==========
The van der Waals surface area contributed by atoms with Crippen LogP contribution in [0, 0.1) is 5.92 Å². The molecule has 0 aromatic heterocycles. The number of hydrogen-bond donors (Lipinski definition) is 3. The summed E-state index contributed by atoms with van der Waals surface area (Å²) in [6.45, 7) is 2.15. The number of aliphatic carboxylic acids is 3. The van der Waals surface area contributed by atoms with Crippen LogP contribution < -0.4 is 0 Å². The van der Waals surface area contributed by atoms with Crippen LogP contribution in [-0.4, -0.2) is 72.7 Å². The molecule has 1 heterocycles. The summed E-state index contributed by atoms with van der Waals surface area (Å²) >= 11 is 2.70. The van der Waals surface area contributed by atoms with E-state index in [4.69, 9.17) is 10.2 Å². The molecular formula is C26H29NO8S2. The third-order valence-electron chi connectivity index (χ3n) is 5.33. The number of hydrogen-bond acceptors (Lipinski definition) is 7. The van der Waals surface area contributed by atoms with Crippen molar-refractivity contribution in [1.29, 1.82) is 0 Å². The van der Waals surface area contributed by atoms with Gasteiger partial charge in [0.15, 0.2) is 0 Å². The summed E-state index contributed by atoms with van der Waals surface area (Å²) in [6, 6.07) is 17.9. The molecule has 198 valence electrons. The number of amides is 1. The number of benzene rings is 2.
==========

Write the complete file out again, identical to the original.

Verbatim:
The van der Waals surface area contributed by atoms with Crippen LogP contribution in [0, 0.1) is 5.92 Å². The molecule has 0 aromatic heterocycles. The number of hydrogen-bond donors (Lipinski definition) is 3. The summed E-state index contributed by atoms with van der Waals surface area (Å²) in [6.45, 7) is 2.15. The number of aliphatic carboxylic acids is 3. The van der Waals surface area contributed by atoms with Crippen LogP contribution < -0.4 is 0 Å². The van der Waals surface area contributed by atoms with Crippen LogP contribution in [-0.4, -0.2) is 72.7 Å². The molecule has 1 heterocycles. The summed E-state index contributed by atoms with van der Waals surface area (Å²) >= 11 is 2.70. The van der Waals surface area contributed by atoms with E-state index in [4.69, 9.17) is 10.2 Å². The molecular formula is C26H29NO8S2. The third-order valence-electron chi connectivity index (χ3n) is 5.33. The number of hydrogen-bond acceptors (Lipinski definition) is 7. The van der Waals surface area contributed by atoms with Crippen molar-refractivity contribution in [1.29, 1.82) is 0 Å². The van der Waals surface area contributed by atoms with Gasteiger partial charge in [0.15, 0.2) is 0 Å². The summed E-state index contributed by atoms with van der Waals surface area (Å²) in [6, 6.07) is 17.9. The molecule has 198 valence electrons. The number of amides is 1. The number of benzene rings is 2.